To investigate the cellular mechanisms underlying the epithelial actions of adenosine, we studied adenosine receptor-effector coupling in cultured rabbit cortical collecting tubule (RCCT) cells. We previously reported, in RCCT cells isolated by immunodissection, that a potent A2 adenosine analogue [5'-N-ethylcarboxamideadenosine (NECA)] stimulates cAMP production [effective concentration (EC 50)=1μM], and potent A1 analogues [N6-cyclohexyladenoisine) 50% (CHA) and R-N6-phenylisopropyladenosine (PIA)] inhibit basal and AVP-stimulated cAMP production (EC50 = 5 nM). The present study was undertaken to determine whether adenosine receptors in RCCT cells are also coupled to a signal transduction system leading to the mobilization of intracellular free calcium. RCCT cells were loaded with the fluorescent calcium indicator, fura-2, and were treated with the adenosine analogues NECA, CHA, and PIA. All three adenosine analogues produced dose-dependent (1 nM-0.1 mM), transient increases in intracellular calcium concentration with equal potency (EC50 = 0.5 μM). Chelation of extracellular calcium with ethyleneglycol-bis(β-aminoethyl ether)N,N,N',N' tetraacetic acid (EGTA) did not abolish the increase in calcium. The adenosine receptor antagonists, 1,3-diethyl-8-propylxanthine and 8-cyclopentyl-1,3-dipropylxanthine, and pretreatment of RCCT cells with pertussis toxin blocked the increase in calcium. These results demonstrate that RCCT cells have, in addition to adenosine receptors associated with the stimulation and inhibition of cAMP, a pertussis-toxin sensitive receptor system that leads to the mobilization of intracellular calcium.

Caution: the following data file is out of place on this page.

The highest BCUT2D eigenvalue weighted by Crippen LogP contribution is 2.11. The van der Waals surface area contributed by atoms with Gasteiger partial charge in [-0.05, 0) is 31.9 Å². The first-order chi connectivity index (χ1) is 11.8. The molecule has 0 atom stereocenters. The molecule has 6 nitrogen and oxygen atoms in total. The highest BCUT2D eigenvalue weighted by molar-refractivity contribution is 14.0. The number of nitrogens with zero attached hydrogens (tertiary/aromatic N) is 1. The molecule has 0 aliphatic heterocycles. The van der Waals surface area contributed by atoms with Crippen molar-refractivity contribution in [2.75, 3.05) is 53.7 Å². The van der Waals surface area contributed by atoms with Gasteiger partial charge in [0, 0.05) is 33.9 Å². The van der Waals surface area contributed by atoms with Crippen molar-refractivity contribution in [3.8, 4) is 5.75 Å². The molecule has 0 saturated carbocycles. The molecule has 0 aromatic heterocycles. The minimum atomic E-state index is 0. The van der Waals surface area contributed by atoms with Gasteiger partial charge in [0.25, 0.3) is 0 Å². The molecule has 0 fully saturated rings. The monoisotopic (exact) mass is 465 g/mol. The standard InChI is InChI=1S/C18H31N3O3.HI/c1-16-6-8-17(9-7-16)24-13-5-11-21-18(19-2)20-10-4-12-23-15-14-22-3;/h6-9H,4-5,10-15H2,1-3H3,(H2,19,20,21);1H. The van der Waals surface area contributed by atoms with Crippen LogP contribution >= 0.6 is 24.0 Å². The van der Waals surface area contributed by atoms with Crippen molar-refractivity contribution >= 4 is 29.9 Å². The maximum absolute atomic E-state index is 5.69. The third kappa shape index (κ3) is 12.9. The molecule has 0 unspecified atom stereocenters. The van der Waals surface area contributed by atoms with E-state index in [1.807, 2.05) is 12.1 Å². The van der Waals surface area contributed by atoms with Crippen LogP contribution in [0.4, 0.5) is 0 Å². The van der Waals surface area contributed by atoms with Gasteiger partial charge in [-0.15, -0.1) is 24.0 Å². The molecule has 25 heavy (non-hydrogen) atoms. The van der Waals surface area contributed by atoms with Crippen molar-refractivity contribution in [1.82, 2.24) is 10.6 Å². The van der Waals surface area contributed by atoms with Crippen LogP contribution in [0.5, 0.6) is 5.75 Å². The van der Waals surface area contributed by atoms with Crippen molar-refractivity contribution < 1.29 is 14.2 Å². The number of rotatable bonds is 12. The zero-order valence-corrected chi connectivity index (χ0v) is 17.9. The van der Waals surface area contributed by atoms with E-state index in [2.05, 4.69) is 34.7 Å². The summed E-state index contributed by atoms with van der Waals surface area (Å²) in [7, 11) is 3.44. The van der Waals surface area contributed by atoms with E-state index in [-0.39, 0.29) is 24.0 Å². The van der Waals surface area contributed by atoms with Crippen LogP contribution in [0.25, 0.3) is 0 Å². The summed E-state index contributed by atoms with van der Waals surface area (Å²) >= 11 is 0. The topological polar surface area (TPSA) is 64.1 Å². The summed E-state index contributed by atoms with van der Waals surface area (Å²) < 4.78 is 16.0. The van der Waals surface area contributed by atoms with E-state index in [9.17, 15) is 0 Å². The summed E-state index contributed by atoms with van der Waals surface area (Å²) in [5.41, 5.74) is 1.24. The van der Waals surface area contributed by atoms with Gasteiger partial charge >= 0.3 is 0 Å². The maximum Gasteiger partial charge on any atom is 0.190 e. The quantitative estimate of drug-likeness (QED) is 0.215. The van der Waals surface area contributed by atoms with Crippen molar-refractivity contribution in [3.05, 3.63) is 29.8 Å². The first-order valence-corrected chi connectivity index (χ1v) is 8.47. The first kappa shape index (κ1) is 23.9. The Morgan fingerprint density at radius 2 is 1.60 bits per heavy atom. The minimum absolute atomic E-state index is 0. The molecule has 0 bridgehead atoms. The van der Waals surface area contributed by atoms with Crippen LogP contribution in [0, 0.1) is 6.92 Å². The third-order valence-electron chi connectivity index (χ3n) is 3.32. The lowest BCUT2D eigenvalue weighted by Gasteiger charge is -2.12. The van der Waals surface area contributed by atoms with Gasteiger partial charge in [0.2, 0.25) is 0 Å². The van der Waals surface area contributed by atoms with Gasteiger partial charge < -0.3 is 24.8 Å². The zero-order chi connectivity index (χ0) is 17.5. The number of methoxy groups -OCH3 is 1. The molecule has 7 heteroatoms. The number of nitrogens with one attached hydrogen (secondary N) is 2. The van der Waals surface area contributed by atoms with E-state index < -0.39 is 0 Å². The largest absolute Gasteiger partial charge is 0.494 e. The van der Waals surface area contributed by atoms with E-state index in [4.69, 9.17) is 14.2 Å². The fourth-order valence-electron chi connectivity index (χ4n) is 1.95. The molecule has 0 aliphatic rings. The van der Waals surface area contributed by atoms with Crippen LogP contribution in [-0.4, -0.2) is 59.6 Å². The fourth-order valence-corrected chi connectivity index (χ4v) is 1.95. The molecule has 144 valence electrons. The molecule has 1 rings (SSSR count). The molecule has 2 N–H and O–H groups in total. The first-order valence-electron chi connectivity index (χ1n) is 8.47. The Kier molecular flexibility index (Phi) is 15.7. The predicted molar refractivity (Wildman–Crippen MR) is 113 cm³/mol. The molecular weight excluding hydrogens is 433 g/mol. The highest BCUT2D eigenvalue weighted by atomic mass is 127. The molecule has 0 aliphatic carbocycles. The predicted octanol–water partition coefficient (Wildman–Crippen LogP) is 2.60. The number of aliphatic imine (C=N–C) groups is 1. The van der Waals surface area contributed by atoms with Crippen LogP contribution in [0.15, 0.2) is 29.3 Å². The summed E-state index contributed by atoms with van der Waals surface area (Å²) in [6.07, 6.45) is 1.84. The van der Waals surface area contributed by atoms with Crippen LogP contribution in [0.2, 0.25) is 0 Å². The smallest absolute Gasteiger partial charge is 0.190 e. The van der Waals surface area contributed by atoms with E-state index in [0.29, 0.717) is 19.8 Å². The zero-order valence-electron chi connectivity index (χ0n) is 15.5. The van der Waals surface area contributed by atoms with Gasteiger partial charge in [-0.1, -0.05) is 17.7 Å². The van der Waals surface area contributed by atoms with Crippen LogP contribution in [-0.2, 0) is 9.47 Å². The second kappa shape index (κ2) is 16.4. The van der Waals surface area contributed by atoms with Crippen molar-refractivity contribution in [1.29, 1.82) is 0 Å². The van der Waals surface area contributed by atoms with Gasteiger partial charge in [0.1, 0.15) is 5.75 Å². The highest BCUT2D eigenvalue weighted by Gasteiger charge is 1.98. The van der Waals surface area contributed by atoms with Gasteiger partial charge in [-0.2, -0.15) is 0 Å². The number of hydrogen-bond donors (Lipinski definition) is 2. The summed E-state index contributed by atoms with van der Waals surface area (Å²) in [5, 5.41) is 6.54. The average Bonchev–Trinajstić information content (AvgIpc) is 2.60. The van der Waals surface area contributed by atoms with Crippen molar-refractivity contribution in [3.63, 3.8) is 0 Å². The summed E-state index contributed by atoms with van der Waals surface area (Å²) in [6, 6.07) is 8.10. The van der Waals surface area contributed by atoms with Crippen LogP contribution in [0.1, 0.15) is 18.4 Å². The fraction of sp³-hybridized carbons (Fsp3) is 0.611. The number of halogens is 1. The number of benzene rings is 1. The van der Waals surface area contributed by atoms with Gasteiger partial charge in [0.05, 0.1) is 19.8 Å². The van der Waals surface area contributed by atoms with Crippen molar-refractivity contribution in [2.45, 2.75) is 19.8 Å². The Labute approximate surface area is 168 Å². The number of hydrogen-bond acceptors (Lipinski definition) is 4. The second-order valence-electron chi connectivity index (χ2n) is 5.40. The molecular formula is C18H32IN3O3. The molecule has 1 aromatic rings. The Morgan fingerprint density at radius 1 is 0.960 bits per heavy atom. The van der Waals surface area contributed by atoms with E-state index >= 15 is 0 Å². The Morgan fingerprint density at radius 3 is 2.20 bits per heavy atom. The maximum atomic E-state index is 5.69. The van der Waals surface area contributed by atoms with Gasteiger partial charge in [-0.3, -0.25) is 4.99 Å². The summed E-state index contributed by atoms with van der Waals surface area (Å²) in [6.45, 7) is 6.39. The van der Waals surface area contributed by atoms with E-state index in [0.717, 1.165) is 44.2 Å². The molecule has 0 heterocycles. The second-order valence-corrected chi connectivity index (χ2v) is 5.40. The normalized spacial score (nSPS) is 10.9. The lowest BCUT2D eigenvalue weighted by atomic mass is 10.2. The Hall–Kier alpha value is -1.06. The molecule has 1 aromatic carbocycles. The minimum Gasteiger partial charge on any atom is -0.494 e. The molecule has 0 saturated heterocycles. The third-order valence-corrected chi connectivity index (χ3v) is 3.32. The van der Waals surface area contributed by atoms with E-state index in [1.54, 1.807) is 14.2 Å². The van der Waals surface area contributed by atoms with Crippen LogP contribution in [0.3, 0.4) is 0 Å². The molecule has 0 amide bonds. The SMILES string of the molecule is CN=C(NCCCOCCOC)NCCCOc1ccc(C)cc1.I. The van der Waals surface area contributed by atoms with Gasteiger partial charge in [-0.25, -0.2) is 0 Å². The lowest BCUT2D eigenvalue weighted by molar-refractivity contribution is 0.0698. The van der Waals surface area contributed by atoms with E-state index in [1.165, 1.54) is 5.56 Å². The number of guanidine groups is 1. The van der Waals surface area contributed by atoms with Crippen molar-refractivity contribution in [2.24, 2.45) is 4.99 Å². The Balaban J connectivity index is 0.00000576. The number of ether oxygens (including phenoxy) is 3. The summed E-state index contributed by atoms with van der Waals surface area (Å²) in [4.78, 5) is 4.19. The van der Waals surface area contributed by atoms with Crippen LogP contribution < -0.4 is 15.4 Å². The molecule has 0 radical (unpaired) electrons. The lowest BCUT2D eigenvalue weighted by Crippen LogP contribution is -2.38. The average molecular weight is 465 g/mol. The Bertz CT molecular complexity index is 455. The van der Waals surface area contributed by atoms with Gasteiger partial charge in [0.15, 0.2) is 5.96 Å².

|Original language||English (US)|
|Journal||American Journal of Physiology - Cell Physiology|
|State||Published - 1988|
ASJC Scopus subject areas
- Cell Biology